Haun, who in March raised $1.5 billion for her own Haun Ventures fund, recently told CNBC that “there’s still a ton of potential in crypto and Web3 equity business models, but also token business models. I don’t think that you can really be a crypto investor without holding tokens.” 

Coinbase co-founder/director Fred Ehrsam also co-founded the digital currency-focused Paradigm investment firm, which often takes tokens—discounted, naturally—in return for its investment in digital currency startups. Ditto for director Fred Wilson, partner at Union Square Ventures, who has made it a priority to invest in token-focused funds.

In January, Coinbase’s chief legal officer Paul Grewal declared that the voting group that picks which assets to list on the exchange “does not include Coinbase CEO Brian Armstrong or other Coinbase Global Board members.” But Grewal qualified that statement by noting that Coinbase has “no control over, or proprietary information about, the plans of early digital asset backers, including their buying or selling activities for assets we list.” 

So hey, relax. Coinbase directors have zero say in what tokens get listed on the exchange, because there’s a rule that says they can’t directly participate in the selection process. Much like Donald Trump had zero say in how his sprawling business affairs were conducted during his four years in the Oval Office, because he’d moved his businesses into a revocable trust managed by his two children. Anyway, there’s nothing to worry about because there’s a rule. You know, just like there’s a rule against wash trading.

Sell, sell, sell!!!

While Coinbase directors undoubtedly enjoy the influence that they exert over the exchange, their long-term faith in the company appears far less certain.

Before its direct listing on the Nasdaq, Coinbase planned an initial public offering, filing the necessary papers with the SEC in December 2020. But just one month later, Coinbase quashed its IPO plan in favor of a direct listing, which (among other benefits) would allow company insiders to sell shares immediately, rather than endure a lock-up period of between 90-180 days.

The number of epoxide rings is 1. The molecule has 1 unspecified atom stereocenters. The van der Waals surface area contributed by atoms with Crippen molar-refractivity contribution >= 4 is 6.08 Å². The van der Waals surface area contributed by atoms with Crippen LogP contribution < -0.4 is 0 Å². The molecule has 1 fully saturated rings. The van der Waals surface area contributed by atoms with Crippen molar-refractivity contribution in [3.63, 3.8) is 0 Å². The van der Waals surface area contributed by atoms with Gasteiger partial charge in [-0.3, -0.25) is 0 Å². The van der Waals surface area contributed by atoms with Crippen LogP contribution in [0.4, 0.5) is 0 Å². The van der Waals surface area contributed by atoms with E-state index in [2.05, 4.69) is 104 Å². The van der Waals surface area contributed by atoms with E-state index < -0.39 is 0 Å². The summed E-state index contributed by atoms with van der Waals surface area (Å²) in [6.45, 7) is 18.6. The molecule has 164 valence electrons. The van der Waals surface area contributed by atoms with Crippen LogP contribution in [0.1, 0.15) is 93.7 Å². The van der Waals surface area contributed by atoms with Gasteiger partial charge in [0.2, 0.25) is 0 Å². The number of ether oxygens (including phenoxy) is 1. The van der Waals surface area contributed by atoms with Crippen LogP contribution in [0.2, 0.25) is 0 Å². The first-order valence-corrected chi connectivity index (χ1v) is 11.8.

And sell they did. In the months following its listing, Coinbase insiders dumped nearly $6 billion worth of shares. Leading the insider sell-off were Armstrong, Ehrsam, Wilson, Andreessen and Haun (the latter of whom sold her entire stake in the exchange, but retained her seat on the board).

After briefly hitting $381 on the day of its listing, Coinbase’s share price has steadily fallen, sliding as low as $112 at one point this week. It’s worth noting that, despite this 2/3 decline, not one of Coinbase’s insiders has seen fit to ‘buy the dip.’ Not once. Seems even Armstrong & Co. don’t buy the notion that Coinbase’s stock is currently undervalued.

Perhaps this pessimism explains why Coinbase seems so reluctant to reinvest any of its massive profits into improving its technical infrastructure or customer support. Coinbase is notorious for going offline whenever ‘sell’ orders proliferate in response to a decline in BTC’s value, while social media is awash with Coinbase customers complaining of the inability to resolve account issues in a timely manner due to the dearth of humans tasked with such tiresome activities.

Bitcoin daddy’s home

Insider trading opportunities aside, tracking the origins of Coinbase’s BSV hostility is a challenge. Obviously, with BSV more closely resembling the intermediary-free electronic cash described in the Bitcoin white paper, the token was unlikely to be traded with the same frequency as gambling tokens such as BTC, which ping back and forth as the hot potato holders search for ‘greater fools’ on which to unload at a (hopefully) higher price. As such, Coinbase might not earn as much from BSV trades as it would from sticking with less versatile digital assets. 

Then there’s CEO Armstrong’s often childish behavior when his plans run into regulatory resistance, such as the time Armstrong publicly exposed his ignorance of U.S. securities law while trying to win SEC approval for a sketchy crypto lending product. So perhaps Armstrong viewed Wright’s return to the stage as akin to ‘daddy’ coming home and calling a halt to the raucous crypto party Armstrong was throwing in the basement.

Lest anyone scoff at that analogy, remember that the ‘material risks’ section of Coinbase’s pre-listing prospectus cited “the identification of Satoshi Nakamoto” as a potential threat to its future earnings. With Wright’s re-emergence in December 2015 following his doxing by Gizmodo and Wired and growing recognition by courts on both sides of the Atlantic that Wright is Satoshi, that risk is looking more material by the minute.

Web3 for me but not for thee

Andreessen and Haun’s presence on Coinbase’s board gives them a strong say in how the exchange conducts its affairs. And with both a16z and Haun Ventures having so much riding on Web3-based projects, keeping the real Bitcoin (BSV) off Coinbase—and thereby diminishing its public profile—is mission critical.

A16z’s Web3 portfolio is primarily reliant on the Ethereum network, partly due to the ease with which one can create new bespoke tokens to fuel new projects. But Ethereum is like a muddy road running parallel to the information superhighway, with on-ramp tolls that occasionally cost more than the car you’re attempting to drive down this quagmire.